Processor Direct Program minimizes the time waiting if you should ever need your sound processor replaced. Just call your audiologist and they will contact AB via our secure, automated website and upload your sound processor’s unique program file. AB technicians will load your program into a replacement sound processor and ship it directly to you. Because you receive a fully functional processor preloaded with your customized program, there’s no need to schedule a programming visit. That means more time for yourself and more money in your pocket.

Processor Direct is completely safe, so there’s no risk of hearing with the wrong program. AB’s secure website makes it impossible for your audiologist to upload the wrong program file, and for additional security, AB’s patented IntelliLink™ feature will not allow a processor loaded with the wrong program to work with your implant. You enjoy peace of mind knowing you have the correct programs—developed specifically for you. An office visit to program a replacement sound processor might not be covered by insurance companies, which mean you may have to pay the cost. With Processor Direct, no programming office visit is required and that means no unexpected costs.

11. Support

Advanced Bionics has the largest online community forum – Hearing Journey with over 4,500 users. It consists of CI candidates, recipients and parents of children recently diagnosed with hearing loss, parents of children that have cochlear implant and audiologists. It is a huge wealth of information as everyone rallies around for support, offers advice, shares tips and tricks about surgery or learning how to hear with a cochlear implant. There is a CI chat held every Thursday night from 8pm EST til the cows come home, that you can come and talk to other cochlear implant recipients, candidates, parents and audiologists. Just log in to Hearing Journey and click on the chat options and you are in!

Advanced Bionic has taken it one step further to provide one-on-one support. They have just launched a new site for cochlear recipients and candidates from across the country through its new "Connect to Mentor" Web site. The new site, part of the BEA (Bionic Ear Association) Mentor Program, that I and several other bloggers are a part of, allows cochlear implant candidates to contact volunteer "mentors" and communicate directly with hearing professionals. You see my smiling face on this site as well. :)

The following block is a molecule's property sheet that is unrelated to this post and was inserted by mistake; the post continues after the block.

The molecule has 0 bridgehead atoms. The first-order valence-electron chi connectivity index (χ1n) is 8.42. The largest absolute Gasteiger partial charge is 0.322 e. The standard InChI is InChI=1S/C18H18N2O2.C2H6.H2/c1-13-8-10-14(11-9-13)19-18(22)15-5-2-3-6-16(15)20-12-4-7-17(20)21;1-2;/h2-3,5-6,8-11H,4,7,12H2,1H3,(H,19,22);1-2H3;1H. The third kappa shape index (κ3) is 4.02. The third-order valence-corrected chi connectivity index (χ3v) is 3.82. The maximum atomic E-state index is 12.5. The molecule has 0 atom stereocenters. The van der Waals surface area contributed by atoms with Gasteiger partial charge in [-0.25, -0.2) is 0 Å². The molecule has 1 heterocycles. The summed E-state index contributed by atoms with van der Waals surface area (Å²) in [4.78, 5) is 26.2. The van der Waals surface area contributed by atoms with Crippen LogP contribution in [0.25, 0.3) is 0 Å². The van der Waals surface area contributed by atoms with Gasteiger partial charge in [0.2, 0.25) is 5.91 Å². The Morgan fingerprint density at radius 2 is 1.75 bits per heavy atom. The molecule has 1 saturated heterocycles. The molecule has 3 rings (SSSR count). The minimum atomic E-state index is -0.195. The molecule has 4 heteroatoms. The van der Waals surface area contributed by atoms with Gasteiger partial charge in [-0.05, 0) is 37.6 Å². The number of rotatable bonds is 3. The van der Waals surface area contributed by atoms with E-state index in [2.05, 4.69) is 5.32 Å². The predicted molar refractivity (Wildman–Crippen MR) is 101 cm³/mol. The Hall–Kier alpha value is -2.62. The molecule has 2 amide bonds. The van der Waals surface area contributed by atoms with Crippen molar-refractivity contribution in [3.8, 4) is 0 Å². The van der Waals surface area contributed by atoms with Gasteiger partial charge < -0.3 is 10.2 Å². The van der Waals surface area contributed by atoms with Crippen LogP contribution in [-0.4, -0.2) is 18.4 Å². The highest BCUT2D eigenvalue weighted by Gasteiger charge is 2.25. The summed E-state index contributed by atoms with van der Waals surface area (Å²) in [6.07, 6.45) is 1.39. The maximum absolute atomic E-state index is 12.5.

Candidates can use the Connect to Mentor website to search for mentors who include parents of implanted children, relatives of cochlear recipients and adult recipients. Each mentor has a profile complete with a personal photo and facts such as favorite sound, interests (i.e., cell phone user, traveler, musician), hometown, age they were implanted, severity of hearing loss and how they can help cochlear implant candidates. Then, candidates can choose to "start a conversation" with the mentor directly from their profile.


Anonymous said...

Abbie...are you using a phone "like a normal person?"


Abbie said...

Yes, I use a regular telephone, a cell phone and a bluetooth headset like a normal person. I just pick it up and start yacking away.

Anonymous said...

Looks to me like AB should Hire you. Excellent descriptions!


Sam said...

Well said! Thanks for such valuable insight.

Anonymous said...

Awesome. Obviously you're one of the "Lucky" ones!

Thanks for sharing.


Laurie said...

A wonderful and informative post, Abbie! I learned alot! You are a great mentor and advocate for AB! See you soon at the Convention!

Lissa said...

Abbie, I really admire you, you're an inspiration to me and are fantastic! I love reading your blog, it's so informative and interesting!! Keep it up